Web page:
I never studied how to establish a film village but l have a curriculum now on Film Village Econometrics, which I have introduced as a course at City of Talents Academy; and if l have the privilege to be part of a university system, this will be one of the courses l will introduce. While we do not obliterate the courses on Theatre Arts because they need it to train themselves, we need these new courses to help them grow and to understand many things. At City of Talents Film Village and Academy, my vision is to help young people, that is my calling and that is what l have been doing over the years.

How challenging is it to self-sponsor a film village?

In 2009, when we did the film, Awo Jesu, I felt that the money I had then l should not waste it, that l should invest it. It was my first big money, so to say. So, I went to buy hectares of land in Ibadan to start a film village. God has been our sponsor and we have been loyal to God. I happen, by the grace of God, to be the first to put up a film village anywhere in Nigeria, as a privately established film village and it is in lbadan. Of course, if you have support from government, it will help, it will bring in more people.

Self-sponsoring a film village has not been easy, but because of the passion, we are forging ahead in spite of challenges of funds. We have taken a lot of youths off the streets and we have provided them vision and mentorship. It has been so challenging because sometimes, we feed them for free. Some don’t have much money and many of them don’t even have at all. But we try as much as possible to support them from the resources that we have. How do l make the money? We sell our films and when we sell our films, we take a huge percentage of the proceeds back to the society. When we take the youths off the streets, all these illegal acts like robbery, drug abuse and cultism would be reduced in the society.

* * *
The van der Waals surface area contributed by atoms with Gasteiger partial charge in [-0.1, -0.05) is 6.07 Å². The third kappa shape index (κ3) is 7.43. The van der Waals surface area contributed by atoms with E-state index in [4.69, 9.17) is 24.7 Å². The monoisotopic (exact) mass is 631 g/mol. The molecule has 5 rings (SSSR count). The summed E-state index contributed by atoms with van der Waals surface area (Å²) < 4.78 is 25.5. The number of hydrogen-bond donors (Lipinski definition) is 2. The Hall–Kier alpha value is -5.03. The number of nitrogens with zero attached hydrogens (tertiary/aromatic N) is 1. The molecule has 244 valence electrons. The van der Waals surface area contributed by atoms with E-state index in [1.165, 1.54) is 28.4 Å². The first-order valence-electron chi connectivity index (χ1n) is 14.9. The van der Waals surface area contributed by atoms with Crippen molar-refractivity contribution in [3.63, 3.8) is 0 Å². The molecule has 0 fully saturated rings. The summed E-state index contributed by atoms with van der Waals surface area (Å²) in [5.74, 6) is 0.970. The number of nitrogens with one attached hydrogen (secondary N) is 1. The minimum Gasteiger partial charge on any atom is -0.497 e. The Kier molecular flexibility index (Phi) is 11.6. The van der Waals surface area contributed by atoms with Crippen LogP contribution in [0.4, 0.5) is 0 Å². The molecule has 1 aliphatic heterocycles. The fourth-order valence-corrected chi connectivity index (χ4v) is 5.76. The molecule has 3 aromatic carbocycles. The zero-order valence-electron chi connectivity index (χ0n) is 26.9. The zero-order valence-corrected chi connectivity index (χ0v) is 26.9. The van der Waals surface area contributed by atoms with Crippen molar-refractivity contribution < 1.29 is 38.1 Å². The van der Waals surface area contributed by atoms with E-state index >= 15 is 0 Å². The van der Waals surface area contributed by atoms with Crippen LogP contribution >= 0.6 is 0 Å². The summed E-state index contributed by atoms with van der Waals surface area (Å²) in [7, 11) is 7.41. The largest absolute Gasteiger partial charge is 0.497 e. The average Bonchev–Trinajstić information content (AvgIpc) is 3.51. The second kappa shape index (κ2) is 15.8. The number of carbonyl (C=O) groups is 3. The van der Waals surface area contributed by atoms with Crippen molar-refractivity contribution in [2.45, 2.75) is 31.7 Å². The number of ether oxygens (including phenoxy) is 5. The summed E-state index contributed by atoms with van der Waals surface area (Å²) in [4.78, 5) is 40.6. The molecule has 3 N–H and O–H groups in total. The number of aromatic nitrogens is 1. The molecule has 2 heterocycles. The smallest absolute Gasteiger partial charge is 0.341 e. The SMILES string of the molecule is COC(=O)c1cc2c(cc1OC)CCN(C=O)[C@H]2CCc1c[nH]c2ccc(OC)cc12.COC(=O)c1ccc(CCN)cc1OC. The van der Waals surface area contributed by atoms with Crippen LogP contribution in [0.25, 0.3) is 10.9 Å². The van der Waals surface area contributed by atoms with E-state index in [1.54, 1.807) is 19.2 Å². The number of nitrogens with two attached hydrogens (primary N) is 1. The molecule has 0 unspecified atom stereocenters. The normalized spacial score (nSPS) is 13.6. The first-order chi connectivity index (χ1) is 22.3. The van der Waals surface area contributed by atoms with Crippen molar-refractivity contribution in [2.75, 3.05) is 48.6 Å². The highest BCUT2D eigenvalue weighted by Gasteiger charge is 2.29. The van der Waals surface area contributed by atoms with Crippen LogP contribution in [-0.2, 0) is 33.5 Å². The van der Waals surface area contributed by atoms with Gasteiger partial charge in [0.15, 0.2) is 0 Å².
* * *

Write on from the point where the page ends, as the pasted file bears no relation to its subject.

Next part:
We have many idle young people and they want to be engaged. Many young people want to be engaged and when you engage their minds, you give them scripts and teach them arts and crafts of stage design, teach them how to make a set, light and the rest of them, they will become useful.

It’s been interesting because l discovered through this that many of the young people want to learn. Many of them are interested in learning and they only need a mentor or somebody to guide and help them in improving themselves.

What other services do you render on filmmaking, talent development through your platform?

The services that we offer include shooting films and musical videos. l do this for my film company and also for others. If you want to shoot a film or musical video, we can talk. We also have an academy where we develop talents/students. Right now, the City of Talents Academy is affiliated to Halmark University so that when you come to our place, you will also get a diploma from that university, and we have been giving out this diploma certificates for years.